A Time When Generalists Are Most Needed
The current crisis may be proving the theory that bucking the specialist director trend was, and is, the right way to go.
In Generalists We Trust
The Corporate Board Member article, "A Time When Generalists Are Most Needed," quoted Russell Reynolds Associates Consultant Anthony Goodman on considerations for boards when choosing new directors. The article is excerpted below.
The piece below first appeared in the Q2 issue of Corporate Board Member, before the pandemic struck. In the aftermath of this crisis, the argument for generalists appears even more compelling as boards lean heavily on their seasoned directors, who may lack micro expertise in, say, cybersecurity, but possess the confidence, savvy and well-honed governance skills to help usher a company through a global catastrophe.
In Generalists We Trust
Once upon a time, corporate boards were filled with generalists. Typically sitting or retired CEOs, these chieftains had run multi-million-dollar businesses, held plenty of P&L responsibility, managed teams of thousands and knew their way around a balance sheet. They weren’t experts, per se, in any one specific area, but as generalists, they knew how to ask the right questions, evaluate answers critically and challenge management for more.
Then, the world got complicated. Globalization, technology, data ubiquity, social media and more came together to make generalist skills seem inadequate to keep up with the whiplash-inducing pace of change—nobody but the deepest experts who lived and breathed that topic could be expected to be current. As board responsibilities grew, directors attempting to manage a host of new risks—skills shortage, ESG, data privacy, disruption—began hearing from governance gurus that they had to have more expertise in residence. Without a cybersecurity expert on the board, how would they be able to determine whether management was adequately handling the company’s risk of being hacked? With no technologists or marketing savants in the room, how could the board be sure the company’s leaders were keeping their fingers on the erratic pulse of consumer demand and safeguarding against disruption?
That’s particularly true when it comes to digital transformation, which requires a whole lot more than tech expertise, says Anthony Goodman, senior member of Russell Reynolds Associates’ board & CEO advisory partners division. “You’ve got to be thinking about talent and the development of the people you have and recruitment of the people you need. There’s a huge human capital piece to it. So, it’s really being able to take a much more holistic view of digital transformation than purely a technological one.”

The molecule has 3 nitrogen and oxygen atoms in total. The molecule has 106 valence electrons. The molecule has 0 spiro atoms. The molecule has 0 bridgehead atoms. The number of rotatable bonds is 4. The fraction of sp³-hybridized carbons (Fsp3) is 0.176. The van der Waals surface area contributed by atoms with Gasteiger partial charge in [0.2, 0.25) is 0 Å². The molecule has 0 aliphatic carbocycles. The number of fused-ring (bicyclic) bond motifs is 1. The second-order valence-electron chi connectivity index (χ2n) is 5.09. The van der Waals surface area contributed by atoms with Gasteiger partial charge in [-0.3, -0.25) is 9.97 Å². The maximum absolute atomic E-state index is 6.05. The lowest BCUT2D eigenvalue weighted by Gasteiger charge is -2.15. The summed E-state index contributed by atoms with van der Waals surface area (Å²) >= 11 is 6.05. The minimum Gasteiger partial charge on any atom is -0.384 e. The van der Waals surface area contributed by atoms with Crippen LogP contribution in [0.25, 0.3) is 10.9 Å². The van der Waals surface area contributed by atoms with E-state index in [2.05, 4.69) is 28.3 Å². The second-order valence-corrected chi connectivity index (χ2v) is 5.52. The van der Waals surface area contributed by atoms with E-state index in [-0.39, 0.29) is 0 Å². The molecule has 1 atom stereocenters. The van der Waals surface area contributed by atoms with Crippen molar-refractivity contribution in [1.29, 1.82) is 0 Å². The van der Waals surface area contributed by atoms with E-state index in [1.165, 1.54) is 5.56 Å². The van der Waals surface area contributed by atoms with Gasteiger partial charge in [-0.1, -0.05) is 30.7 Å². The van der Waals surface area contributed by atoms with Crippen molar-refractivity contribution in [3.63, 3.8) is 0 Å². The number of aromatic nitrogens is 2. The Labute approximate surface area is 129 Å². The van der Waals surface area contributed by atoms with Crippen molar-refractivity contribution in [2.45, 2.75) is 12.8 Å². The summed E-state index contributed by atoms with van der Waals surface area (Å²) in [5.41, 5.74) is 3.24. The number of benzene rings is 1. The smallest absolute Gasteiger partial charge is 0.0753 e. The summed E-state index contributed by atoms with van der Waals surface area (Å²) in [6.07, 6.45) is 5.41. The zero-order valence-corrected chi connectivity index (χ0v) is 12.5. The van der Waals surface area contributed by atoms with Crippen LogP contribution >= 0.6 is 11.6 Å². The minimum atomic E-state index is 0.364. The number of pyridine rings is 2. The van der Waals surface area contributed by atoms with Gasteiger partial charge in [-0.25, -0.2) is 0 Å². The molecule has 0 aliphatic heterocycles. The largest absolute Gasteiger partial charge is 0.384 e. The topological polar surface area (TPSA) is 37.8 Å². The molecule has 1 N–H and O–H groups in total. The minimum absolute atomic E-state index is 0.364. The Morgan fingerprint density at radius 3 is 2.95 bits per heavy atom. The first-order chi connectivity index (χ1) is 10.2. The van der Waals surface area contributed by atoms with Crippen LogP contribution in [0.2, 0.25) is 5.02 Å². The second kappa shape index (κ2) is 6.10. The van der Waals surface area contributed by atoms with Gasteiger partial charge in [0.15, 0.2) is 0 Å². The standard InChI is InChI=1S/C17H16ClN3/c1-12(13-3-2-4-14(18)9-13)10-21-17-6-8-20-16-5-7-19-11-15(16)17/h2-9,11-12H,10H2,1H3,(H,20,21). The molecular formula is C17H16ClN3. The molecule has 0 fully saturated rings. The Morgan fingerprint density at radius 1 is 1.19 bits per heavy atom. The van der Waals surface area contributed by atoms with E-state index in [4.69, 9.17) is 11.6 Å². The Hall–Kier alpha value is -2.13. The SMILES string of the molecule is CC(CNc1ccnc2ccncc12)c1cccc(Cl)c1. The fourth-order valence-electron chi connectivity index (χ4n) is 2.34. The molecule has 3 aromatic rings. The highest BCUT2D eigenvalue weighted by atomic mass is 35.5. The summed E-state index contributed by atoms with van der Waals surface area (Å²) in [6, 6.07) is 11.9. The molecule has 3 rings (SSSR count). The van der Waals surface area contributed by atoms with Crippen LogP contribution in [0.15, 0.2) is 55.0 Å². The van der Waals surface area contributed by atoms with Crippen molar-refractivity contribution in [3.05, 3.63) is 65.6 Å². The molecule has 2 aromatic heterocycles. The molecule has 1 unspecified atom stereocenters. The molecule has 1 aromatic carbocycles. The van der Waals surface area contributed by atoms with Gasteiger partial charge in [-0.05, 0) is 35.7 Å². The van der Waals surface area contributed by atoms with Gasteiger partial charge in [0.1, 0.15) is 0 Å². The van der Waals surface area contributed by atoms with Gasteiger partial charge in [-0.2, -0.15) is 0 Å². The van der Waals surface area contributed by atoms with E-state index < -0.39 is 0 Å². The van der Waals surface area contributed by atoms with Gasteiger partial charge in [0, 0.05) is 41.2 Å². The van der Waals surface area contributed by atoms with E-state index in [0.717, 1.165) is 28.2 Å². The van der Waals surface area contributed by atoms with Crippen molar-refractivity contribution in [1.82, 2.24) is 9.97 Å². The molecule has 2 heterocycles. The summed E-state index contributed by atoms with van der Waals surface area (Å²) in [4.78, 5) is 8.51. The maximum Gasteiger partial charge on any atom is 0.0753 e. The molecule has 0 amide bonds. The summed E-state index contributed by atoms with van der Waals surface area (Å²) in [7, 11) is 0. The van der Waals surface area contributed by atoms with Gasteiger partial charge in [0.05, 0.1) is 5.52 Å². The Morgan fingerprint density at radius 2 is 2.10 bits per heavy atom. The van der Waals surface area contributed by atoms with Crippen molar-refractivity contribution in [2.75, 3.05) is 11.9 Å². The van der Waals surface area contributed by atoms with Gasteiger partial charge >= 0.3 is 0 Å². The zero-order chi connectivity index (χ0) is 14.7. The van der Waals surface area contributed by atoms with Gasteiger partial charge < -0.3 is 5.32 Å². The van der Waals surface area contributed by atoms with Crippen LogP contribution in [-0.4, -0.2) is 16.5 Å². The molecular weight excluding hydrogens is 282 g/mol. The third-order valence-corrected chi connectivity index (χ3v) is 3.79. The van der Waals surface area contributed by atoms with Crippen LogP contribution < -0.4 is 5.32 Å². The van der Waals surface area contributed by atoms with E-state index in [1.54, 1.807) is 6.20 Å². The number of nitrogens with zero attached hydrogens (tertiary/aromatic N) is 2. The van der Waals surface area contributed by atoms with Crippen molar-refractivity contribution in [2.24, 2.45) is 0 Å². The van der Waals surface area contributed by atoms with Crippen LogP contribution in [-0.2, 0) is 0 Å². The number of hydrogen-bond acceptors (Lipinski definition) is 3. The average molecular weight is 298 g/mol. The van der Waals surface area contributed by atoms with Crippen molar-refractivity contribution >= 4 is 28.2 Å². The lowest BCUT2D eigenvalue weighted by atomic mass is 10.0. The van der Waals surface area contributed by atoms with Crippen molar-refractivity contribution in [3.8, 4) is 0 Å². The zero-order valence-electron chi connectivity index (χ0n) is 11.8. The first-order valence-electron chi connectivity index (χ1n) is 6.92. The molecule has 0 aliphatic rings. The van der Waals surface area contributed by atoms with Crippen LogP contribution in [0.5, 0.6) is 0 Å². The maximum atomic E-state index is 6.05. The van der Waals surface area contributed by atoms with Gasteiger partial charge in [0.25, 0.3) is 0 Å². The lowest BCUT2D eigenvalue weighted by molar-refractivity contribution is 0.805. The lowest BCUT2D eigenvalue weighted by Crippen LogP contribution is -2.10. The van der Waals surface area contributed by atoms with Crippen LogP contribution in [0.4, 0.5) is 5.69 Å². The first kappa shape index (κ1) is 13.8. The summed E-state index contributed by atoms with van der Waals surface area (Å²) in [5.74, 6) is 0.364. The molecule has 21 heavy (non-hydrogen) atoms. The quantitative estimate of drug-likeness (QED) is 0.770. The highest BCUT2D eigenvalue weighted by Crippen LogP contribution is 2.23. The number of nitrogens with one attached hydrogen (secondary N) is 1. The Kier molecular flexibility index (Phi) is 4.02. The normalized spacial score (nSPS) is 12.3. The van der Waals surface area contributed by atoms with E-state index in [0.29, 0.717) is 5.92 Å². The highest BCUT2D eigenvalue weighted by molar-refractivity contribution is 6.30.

Goodman recommends, in some cases, establishing term expectations up front with a board member who is bringing some specific expertise that the board needs now but may not need several years on. “Because these skills actually can go out of date more quickly than you would think,” he says. On the plus side, because so many more companies today have embarked on digital transformation, the pool of potential directors with that experience has widened—even if that only means an edge of a year or two, he says, adding: “In the land of the blind, the one-eyed man is king.”
Consider unusual suspects. Boards are increasingly looking at candidates one level down from the top, business unit heads who have led through transformation or have had to answer to the board on related issues. “If you want demographic diversity, you’ve got to look beyond CEOs and CFOs,” says Goodman, but typically that still means somebody with P&L ownership. “They’re running their own businesses, and maybe they report to the CEO.”
To read the full article, click here.